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Kunsang Chhopel: The Man who trains indigenous dogs in the Dooars

21 January, 2023 08:07:58
Kunsang Chhopel: The Man who trains indigenous dogs in the Dooars

Kunsang Chhopel lives in Nagaland’s Dimapur. He has travelled from Nagaland to a small village situated in Siliguri, to train dogs. These trained dogs are being supplied to different households. They are reaching Nepal, Bhutan, and even Bangladesh. These dogs are trained in a way so that domestic animals do not get scared suddenly and attack others. As a result, these dogs would be domesticable and even friendlier and can even be used by farmers to look after their livestock, especially in the higher mountains where sheep and mountain goats are reared in large numbers.  Every day Kunsang Choppel follows a routine where he helps the dogs exercise and takes them for a walk. He has also arranged some daily activities for them so that they can play and run in the open. These activities ensure that the excessive fat gets burnt out and the dogs remain in shape and stay active. It is also observed that the dogs respond to certain commands, such as they sit down when asked to “sit”, they stand up when asked to “stand up” and they go to sleep when said “sleep”, just like an obedient child does. That’s how Kunsang controls these furry friends and they seem to like him so much that they would listen to whatever he says. Dogs are usually intelligent creatures and can be trained for various purposes. For the first time, the Himalayan breeds are being trained by Kunsang.

There is a small village near the town of Siliguri, to be precise in the Matigara- Pathorghata region called Nehalujot where these special dog training kennels are situated. Kunsang takes routine classes on dogs. In his growing up years in Nagaland’s Dimapur, he came across several canine friends and loved dogs from his childhood. This love for dogs led him to take up the profession of being a special dog trainer. Kunsang and his team have been working in Dolsingpara near Dooars, with different species of dogs, particularly those that are indigenous to the area and can be bred and reared by locals too.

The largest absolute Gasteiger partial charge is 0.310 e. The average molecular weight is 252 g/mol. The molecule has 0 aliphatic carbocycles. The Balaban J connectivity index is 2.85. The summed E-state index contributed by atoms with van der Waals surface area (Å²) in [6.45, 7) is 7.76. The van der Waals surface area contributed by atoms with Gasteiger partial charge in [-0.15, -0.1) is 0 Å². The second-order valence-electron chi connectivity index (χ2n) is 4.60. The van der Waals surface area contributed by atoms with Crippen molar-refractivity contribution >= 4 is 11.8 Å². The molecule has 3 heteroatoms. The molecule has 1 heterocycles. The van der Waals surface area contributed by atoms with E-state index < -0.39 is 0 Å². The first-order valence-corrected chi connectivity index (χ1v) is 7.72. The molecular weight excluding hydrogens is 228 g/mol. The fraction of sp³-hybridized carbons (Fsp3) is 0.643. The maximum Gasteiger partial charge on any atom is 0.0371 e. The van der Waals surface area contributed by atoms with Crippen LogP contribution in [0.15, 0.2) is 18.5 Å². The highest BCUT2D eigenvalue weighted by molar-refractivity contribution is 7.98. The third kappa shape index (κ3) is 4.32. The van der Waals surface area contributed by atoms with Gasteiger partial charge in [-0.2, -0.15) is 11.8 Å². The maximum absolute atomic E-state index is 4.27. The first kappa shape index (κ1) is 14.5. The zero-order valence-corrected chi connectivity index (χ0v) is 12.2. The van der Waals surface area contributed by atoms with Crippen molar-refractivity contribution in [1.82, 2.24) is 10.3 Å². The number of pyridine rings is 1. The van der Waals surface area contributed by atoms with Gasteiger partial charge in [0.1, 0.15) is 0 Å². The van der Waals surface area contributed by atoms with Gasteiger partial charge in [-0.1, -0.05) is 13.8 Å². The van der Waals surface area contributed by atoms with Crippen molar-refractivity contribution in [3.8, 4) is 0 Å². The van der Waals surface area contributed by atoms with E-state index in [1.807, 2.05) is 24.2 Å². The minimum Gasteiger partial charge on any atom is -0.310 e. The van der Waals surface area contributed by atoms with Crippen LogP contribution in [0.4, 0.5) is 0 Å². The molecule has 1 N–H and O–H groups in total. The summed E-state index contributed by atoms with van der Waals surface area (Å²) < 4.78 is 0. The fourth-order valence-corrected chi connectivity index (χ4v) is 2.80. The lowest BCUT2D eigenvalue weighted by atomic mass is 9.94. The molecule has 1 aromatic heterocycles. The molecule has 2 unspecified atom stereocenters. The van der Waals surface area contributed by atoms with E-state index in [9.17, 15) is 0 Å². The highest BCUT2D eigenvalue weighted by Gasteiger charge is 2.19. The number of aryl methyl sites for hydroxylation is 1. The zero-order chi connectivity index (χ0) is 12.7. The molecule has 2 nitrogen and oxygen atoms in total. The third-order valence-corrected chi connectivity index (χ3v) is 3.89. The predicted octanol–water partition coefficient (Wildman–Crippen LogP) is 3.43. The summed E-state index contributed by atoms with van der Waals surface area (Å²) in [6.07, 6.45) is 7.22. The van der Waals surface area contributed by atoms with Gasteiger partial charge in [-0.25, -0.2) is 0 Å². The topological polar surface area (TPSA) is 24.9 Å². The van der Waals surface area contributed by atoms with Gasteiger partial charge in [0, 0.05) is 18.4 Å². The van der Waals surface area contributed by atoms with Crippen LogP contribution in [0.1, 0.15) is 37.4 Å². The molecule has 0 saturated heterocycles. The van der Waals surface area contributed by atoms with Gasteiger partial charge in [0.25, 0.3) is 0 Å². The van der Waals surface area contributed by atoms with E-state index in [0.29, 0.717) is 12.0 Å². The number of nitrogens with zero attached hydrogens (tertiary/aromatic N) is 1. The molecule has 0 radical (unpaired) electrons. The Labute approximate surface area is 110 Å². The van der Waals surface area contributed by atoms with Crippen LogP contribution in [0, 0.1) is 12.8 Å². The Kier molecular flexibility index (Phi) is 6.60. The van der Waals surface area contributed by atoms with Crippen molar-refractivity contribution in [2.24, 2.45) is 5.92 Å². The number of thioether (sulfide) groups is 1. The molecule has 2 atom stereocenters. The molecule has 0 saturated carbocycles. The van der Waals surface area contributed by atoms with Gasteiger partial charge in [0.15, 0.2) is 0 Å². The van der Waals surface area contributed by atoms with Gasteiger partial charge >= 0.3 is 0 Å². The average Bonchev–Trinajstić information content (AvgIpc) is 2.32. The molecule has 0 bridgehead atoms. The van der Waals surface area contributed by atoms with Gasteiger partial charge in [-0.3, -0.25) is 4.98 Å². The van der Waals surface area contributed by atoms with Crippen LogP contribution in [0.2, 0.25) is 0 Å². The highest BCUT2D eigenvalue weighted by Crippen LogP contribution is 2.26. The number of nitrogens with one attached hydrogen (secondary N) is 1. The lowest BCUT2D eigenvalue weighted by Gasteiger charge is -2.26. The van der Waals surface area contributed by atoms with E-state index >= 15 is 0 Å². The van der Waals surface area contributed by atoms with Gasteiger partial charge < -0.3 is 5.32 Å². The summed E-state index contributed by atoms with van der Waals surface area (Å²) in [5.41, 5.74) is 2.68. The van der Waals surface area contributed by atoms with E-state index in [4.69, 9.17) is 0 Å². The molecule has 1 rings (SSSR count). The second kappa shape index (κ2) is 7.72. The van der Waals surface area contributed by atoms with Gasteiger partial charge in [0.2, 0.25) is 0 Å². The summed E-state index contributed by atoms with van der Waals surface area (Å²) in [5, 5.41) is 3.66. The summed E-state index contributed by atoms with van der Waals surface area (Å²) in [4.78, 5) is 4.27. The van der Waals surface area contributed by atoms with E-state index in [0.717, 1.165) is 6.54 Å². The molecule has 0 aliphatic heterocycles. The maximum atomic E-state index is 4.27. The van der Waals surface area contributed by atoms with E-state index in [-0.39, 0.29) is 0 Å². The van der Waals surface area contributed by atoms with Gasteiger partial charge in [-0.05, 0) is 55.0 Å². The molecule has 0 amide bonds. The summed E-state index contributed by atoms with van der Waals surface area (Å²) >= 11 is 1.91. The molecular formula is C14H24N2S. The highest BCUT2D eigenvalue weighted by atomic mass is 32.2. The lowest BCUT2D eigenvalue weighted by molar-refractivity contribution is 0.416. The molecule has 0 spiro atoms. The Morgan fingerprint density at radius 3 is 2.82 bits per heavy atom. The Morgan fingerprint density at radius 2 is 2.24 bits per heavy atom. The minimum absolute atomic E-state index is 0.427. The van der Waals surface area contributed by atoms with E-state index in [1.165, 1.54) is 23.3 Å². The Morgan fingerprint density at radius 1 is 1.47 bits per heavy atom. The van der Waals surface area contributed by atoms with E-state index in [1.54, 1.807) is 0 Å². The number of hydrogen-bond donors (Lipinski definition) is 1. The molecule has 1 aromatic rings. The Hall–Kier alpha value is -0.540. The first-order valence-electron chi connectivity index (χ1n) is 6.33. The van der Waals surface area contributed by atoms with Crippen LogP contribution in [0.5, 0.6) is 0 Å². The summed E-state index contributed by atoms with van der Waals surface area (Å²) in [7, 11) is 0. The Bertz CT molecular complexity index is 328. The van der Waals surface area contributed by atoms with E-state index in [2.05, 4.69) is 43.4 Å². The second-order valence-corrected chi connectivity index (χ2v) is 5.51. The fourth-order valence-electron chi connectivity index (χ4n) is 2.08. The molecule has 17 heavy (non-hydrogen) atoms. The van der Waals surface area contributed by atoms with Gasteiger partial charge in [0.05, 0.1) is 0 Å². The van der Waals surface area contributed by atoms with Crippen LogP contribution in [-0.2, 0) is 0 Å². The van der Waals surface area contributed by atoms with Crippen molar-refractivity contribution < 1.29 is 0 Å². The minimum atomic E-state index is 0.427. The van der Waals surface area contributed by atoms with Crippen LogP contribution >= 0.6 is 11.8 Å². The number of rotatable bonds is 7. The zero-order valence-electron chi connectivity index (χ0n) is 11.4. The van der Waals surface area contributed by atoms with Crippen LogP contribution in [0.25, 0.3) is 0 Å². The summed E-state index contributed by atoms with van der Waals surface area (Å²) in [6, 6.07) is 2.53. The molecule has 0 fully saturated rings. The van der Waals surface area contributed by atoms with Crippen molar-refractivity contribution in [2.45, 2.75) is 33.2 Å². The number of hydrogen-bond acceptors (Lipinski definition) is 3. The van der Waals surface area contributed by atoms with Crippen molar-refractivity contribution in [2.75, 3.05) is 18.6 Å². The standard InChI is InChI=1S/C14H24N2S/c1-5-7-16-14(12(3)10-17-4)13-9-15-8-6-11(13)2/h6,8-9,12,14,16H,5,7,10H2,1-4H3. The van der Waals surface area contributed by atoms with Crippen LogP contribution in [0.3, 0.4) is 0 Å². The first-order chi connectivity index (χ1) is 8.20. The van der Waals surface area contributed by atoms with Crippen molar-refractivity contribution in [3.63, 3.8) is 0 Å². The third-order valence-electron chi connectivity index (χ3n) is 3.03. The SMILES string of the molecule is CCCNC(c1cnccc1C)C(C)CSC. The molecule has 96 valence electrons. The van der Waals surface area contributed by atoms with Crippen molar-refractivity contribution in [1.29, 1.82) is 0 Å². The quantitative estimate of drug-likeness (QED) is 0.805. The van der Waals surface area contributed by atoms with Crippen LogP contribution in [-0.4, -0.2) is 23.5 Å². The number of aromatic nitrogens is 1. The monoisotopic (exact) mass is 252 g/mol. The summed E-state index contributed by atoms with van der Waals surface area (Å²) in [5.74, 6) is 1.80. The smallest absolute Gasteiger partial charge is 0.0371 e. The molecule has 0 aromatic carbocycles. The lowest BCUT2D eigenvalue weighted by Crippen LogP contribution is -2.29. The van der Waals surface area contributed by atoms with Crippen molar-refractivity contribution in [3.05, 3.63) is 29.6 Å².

During the lockdown, this profession took a hit as well. Owing to the financial crisis, he had to adopt some dogs. At that time the number of dogs kept in the kennels was 90. That number now stands at 30. Kunsang leaves Dolsingpara and moves to Pathorghata off and on. There he trains different species of dogs such as German Shepherds, Australian breeds, and Tibetan dogs. What’s more interesting is that these dogs are learning to live together in harmony, though they come from different breeds. The dogs train, eat and stay together. When they give birth to puppies, the puppies are also gradually trained. They have become Kunsang’s friends over the years and he feels it is so difficult to part with them when the time arrives.

Kunsang learned the art of training dogs while he was in Nagaland. At first, he also brought foreign breeds. Now, he does not have to bring foreign breeds as there is no longer a need for them or even people are not too keen only on exotic dogs anymore. It has been proved that even Indian breeds are good enough, intelligent, and listen to their masters with due diligence. Hence if trained properly, they can be equally prized. During Covid, many families lost their loved ones. To fill the void, many realized the need to buy puppies and keep dogs as friends at home to tide over depression and anxiety. It seems that no one could win hearts like these dogs trained by Kunsang did. Again many people are afraid and do not love dogs much. But Kunsang Chhopel’s story will give new hope to the millions of people who love dogs and who would like to keep them close to their homes as their best friends.

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